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I Do! Arranged Marriage




Wednesday, July 14, 2010
I have always found the tradition of arranged marriage quite intriguing.  I read somewhere that arranged marriages have a higher success rate (i.e., fewer divorces, higher marital satisfaction, etc.).  Even CBS is going to have a reality show called Arranged Marriage right here in the United States.  A cultural tradition that currently takes place in some parts of South Asia, the Middle East, Africa, Japan, China and maybe even the United States (!), arranged marriages were, at one time, also prevalent among royalty.  In general, an arranged marriage brings together two people that might not have met otherwise and I can't help but think that this practice is somewhat similar to modern Internet dating and/or matchmaking sites in some ways, but for the family and/or parental involvement.  Having been married for ten years next month, I also wonder who my match could've been had my parents had a say in the matter (laughing at the thought).  I don't think they could've chosen anyone better.  =)
Last year, I asked Brown Girl Deepa Sood to contribute to OneBrownGirl.com® by writing a piece about her Indian family and marriage.  Romeo and Juliet (Indian style) is a look at marriage within Deepa's very own Indian-American Brown Girl World.  "I also grow more and more in awe of my parents who bucked tradition and entered into a 'love marriage,' despite the fact that each of their siblings went the 'arranged marriage' route. My parents had to truly fight to be together. It was the stuff of Romeo and Juliet, in the suburbs of Bombay. Believe it or not, my dad even had to literally scale walls in order to spend time with my mom. My sister and I jokingly ask if cheesy background music played as he performed such feats but, secretly, we love the grandiosity of our parents' love story. My mom's family was of a higher caste than my dad's, but that was less important to my grandparents than the fact that my dad was the first-born son. They believed that if he married outside of his community, he would 'ruin' the prospects of his younger sisters. But my dad didn't give up."
In contrast, fictional character Neel Sarath, an Indian-American anesthesiologist in San Francisco, believes he's distanced himself from traditional Indian life with his blonde American girlfriend, his Porsche, and his spotless, Pine-Sol-scented condo in A Good Indian Wife: A Novel.  But after his family tricks him into coming home for an arranged marriage, the newlyweds surprise each other.  Neel discovers that Leila Krishnan, the woman who becomes his wife, is not a meek, traditional girl who can be set aside while life goes on as usual, girlfriend and all.  Author Anne Cherian explores what happens when complicated people get married first, and have to woo each other later.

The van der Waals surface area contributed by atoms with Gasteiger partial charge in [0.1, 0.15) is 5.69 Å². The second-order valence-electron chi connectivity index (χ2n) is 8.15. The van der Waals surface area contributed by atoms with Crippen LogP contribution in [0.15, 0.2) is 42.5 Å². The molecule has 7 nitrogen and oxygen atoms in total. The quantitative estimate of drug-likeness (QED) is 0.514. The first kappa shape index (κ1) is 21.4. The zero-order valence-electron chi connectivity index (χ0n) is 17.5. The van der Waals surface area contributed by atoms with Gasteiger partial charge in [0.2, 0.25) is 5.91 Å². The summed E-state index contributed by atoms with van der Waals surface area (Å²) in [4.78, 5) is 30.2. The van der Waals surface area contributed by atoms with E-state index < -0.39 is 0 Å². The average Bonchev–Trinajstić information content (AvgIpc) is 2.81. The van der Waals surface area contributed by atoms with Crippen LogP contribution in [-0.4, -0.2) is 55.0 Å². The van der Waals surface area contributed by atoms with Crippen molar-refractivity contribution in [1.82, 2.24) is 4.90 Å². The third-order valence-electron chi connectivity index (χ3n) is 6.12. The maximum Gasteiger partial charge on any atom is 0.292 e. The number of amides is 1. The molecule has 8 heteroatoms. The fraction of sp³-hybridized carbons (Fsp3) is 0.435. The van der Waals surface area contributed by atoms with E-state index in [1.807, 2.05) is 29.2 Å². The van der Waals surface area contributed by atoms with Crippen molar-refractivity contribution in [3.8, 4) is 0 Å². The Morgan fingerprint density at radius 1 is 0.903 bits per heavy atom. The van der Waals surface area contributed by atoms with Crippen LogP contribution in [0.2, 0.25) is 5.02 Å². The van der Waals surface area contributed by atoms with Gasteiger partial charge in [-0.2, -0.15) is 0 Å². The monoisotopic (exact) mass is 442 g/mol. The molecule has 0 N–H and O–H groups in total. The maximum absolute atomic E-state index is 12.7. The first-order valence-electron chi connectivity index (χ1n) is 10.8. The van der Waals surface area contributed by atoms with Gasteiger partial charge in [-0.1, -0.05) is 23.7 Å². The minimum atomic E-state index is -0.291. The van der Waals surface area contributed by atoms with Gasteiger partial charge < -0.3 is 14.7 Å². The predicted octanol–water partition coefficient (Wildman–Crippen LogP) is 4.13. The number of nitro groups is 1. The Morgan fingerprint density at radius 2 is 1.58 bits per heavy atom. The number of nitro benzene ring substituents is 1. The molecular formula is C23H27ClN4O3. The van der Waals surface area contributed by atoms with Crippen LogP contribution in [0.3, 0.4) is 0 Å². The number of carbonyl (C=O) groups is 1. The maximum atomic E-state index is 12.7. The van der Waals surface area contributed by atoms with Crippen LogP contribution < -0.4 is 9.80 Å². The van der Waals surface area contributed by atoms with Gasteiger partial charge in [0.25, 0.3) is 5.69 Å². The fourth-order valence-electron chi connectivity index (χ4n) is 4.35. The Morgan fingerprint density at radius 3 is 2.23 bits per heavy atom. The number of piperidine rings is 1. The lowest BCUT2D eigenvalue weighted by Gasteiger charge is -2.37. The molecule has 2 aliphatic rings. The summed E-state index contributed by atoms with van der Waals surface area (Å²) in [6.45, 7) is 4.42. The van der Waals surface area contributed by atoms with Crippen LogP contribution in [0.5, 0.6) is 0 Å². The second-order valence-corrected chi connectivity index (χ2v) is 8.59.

Meanwhile, in China in the early 1930s, sisters Junan and Yinan are inseparable, even as Junan matures into beauty and Yinan remains awkward and plain in Inheritance: A Novel. Junan enters into an arranged marriage and falls in love with Li Ang, her soldier husband. Separated from him when the Japanese invade China, Junan sends the unmarried Yinan to keep her husband's household. What is intended as an arrangement of convenience turns to betrayal when Li Ang and Yinan have an affair. As China is divided by communism, the family is also rent in two. Junan and her daughters Hong (who is also the narrator) and Hwa end up in the States, while Yinan and Li Ang remain in mainland China with their son and are effectively banished from memory.


How do you feel about arranged marriages?

4 comments:

talkingwithtammie on: July 15, 2010 at 11:48 PM said...

I sometimes think to myself that it is better with an arranged marriage. My friend is muslim and he told me that he never met his wife. His parents found his bride and I was in shock when he told me. They have been married for awhile now but it seems to work. I dont know if I could marry someone I never met though.

Anonymous on: July 16, 2010 at 2:20 PM said...

I have many friends with arranged marriages that have been married over 10 years. I think it could be a good idea because your friends and family [are] going to pick someone that they know is best for you. They are using more criteria than he/she is cute. LOL

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Anonymous on: July 16, 2010 at 2:21 PM said...

In the context of which this derived, I believe it's a wonderful way to assure successful marriage, because most cultures that practice arrangemed marriages condition the children to embrace and understand it before they reach matrimonial age. Here in America the uniqueness and integrity of such arrangement may be treated with much less value, being such a "free" society and all. I just think while America has its pluses in that it accepts many cultures and ethnic ways, it also has a way of taking away from cultural significance of the very folk it allows in its gates.

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Anonymous on: August 10, 2010 at 1:00 AM said...

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